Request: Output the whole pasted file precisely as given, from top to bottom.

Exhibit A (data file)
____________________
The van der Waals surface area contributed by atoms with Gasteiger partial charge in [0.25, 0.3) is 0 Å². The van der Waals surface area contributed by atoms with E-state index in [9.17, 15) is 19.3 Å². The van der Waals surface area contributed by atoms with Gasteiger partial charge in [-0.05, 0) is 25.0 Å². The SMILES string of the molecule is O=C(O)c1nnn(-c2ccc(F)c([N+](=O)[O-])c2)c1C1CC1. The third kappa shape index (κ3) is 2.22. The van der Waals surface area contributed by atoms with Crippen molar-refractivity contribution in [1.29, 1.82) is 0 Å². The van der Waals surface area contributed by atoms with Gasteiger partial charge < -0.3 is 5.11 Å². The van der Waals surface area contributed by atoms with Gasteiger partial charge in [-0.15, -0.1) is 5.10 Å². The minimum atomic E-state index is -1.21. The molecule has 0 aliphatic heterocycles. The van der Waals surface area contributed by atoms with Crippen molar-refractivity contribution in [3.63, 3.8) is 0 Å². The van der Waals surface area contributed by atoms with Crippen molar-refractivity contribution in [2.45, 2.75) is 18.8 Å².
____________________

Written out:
The van der Waals surface area contributed by atoms with Gasteiger partial charge in [0.25, 0.3) is 0 Å². The van der Waals surface area contributed by atoms with E-state index in [9.17, 15) is 19.3 Å². The van der Waals surface area contributed by atoms with Gasteiger partial charge in [-0.05, 0) is 25.0 Å². The SMILES string of the molecule is O=C(O)c1nnn(-c2ccc(F)c([N+](=O)[O-])c2)c1C1CC1. The third kappa shape index (κ3) is 2.22. The van der Waals surface area contributed by atoms with Crippen molar-refractivity contribution in [1.29, 1.82) is 0 Å². The van der Waals surface area contributed by atoms with Gasteiger partial charge < -0.3 is 5.11 Å². The van der Waals surface area contributed by atoms with Gasteiger partial charge in [-0.15, -0.1) is 5.10 Å². The minimum atomic E-state index is -1.21. The molecule has 0 aliphatic heterocycles. The van der Waals surface area contributed by atoms with Crippen molar-refractivity contribution in [3.63, 3.8) is 0 Å². The van der Waals surface area contributed by atoms with Crippen molar-refractivity contribution in [2.45, 2.75) is 18.8 Å².